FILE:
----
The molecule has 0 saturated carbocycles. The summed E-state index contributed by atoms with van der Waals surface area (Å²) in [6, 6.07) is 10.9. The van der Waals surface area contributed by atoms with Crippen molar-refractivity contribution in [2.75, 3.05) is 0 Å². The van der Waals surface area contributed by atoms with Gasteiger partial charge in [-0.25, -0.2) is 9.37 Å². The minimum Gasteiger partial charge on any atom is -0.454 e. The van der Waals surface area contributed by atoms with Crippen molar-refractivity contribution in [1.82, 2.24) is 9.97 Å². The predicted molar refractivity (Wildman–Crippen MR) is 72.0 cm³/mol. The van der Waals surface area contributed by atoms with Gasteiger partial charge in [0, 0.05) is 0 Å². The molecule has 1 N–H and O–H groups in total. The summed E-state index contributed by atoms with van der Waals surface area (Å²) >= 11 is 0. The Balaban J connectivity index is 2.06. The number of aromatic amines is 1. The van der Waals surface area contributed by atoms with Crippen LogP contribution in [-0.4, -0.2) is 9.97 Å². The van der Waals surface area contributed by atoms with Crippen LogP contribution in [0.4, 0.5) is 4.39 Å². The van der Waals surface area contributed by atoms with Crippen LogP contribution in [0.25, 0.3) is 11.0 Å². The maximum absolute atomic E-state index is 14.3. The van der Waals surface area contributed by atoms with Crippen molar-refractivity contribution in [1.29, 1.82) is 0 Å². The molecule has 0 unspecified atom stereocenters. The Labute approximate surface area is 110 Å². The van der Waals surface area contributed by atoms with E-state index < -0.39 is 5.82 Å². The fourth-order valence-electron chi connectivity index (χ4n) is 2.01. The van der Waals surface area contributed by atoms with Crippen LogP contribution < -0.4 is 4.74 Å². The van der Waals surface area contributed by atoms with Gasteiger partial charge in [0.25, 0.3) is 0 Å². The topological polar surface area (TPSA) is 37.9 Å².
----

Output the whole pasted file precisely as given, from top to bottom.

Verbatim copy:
The molecule has 0 saturated carbocycles. The summed E-state index contributed by atoms with van der Waals surface area (Å²) in [6, 6.07) is 10.9. The van der Waals surface area contributed by atoms with Crippen molar-refractivity contribution in [2.75, 3.05) is 0 Å². The van der Waals surface area contributed by atoms with Gasteiger partial charge in [-0.25, -0.2) is 9.37 Å². The minimum Gasteiger partial charge on any atom is -0.454 e. The van der Waals surface area contributed by atoms with Crippen molar-refractivity contribution in [1.82, 2.24) is 9.97 Å². The predicted molar refractivity (Wildman–Crippen MR) is 72.0 cm³/mol. The van der Waals surface area contributed by atoms with Gasteiger partial charge in [0, 0.05) is 0 Å². The molecule has 1 N–H and O–H groups in total. The summed E-state index contributed by atoms with van der Waals surface area (Å²) >= 11 is 0. The Balaban J connectivity index is 2.06. The number of aromatic amines is 1. The van der Waals surface area contributed by atoms with Crippen LogP contribution in [-0.4, -0.2) is 9.97 Å². The van der Waals surface area contributed by atoms with Crippen LogP contribution in [0.4, 0.5) is 4.39 Å². The van der Waals surface area contributed by atoms with Crippen LogP contribution in [0.25, 0.3) is 11.0 Å². The maximum absolute atomic E-state index is 14.3. The van der Waals surface area contributed by atoms with Crippen molar-refractivity contribution in [1.29, 1.82) is 0 Å². The molecule has 0 unspecified atom stereocenters. The Labute approximate surface area is 110 Å². The van der Waals surface area contributed by atoms with E-state index < -0.39 is 5.82 Å². The fourth-order valence-electron chi connectivity index (χ4n) is 2.01. The van der Waals surface area contributed by atoms with Crippen LogP contribution < -0.4 is 4.74 Å². The van der Waals surface area contributed by atoms with Gasteiger partial charge in [0.25, 0.3) is 0 Å². The topological polar surface area (TPSA) is 37.9 Å².